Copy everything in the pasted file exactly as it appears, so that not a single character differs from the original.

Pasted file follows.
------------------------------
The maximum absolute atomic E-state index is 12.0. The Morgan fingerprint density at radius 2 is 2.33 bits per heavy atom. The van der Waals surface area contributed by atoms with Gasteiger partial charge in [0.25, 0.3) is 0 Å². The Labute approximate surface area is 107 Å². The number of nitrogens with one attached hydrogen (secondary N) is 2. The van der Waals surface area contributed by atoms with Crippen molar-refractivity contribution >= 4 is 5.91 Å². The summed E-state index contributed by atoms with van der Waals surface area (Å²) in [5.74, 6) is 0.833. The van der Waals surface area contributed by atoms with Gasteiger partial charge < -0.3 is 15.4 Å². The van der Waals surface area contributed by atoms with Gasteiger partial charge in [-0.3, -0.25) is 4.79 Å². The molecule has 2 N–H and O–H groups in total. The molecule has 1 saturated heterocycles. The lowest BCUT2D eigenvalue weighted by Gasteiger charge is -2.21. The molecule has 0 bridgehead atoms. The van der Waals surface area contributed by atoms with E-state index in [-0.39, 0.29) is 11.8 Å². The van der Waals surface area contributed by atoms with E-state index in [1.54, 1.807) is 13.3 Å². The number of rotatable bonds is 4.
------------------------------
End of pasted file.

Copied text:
The maximum absolute atomic E-state index is 12.0. The Morgan fingerprint density at radius 2 is 2.33 bits per heavy atom. The van der Waals surface area contributed by atoms with Gasteiger partial charge in [0.25, 0.3) is 0 Å². The Labute approximate surface area is 107 Å². The number of nitrogens with one attached hydrogen (secondary N) is 2. The van der Waals surface area contributed by atoms with Crippen molar-refractivity contribution >= 4 is 5.91 Å². The summed E-state index contributed by atoms with van der Waals surface area (Å²) in [5.74, 6) is 0.833. The van der Waals surface area contributed by atoms with Gasteiger partial charge < -0.3 is 15.4 Å². The van der Waals surface area contributed by atoms with Gasteiger partial charge in [-0.3, -0.25) is 4.79 Å². The molecule has 2 N–H and O–H groups in total. The molecule has 1 saturated heterocycles. The lowest BCUT2D eigenvalue weighted by Gasteiger charge is -2.21. The molecule has 0 bridgehead atoms. The van der Waals surface area contributed by atoms with E-state index in [-0.39, 0.29) is 11.8 Å². The van der Waals surface area contributed by atoms with E-state index in [1.54, 1.807) is 13.3 Å². The number of rotatable bonds is 4.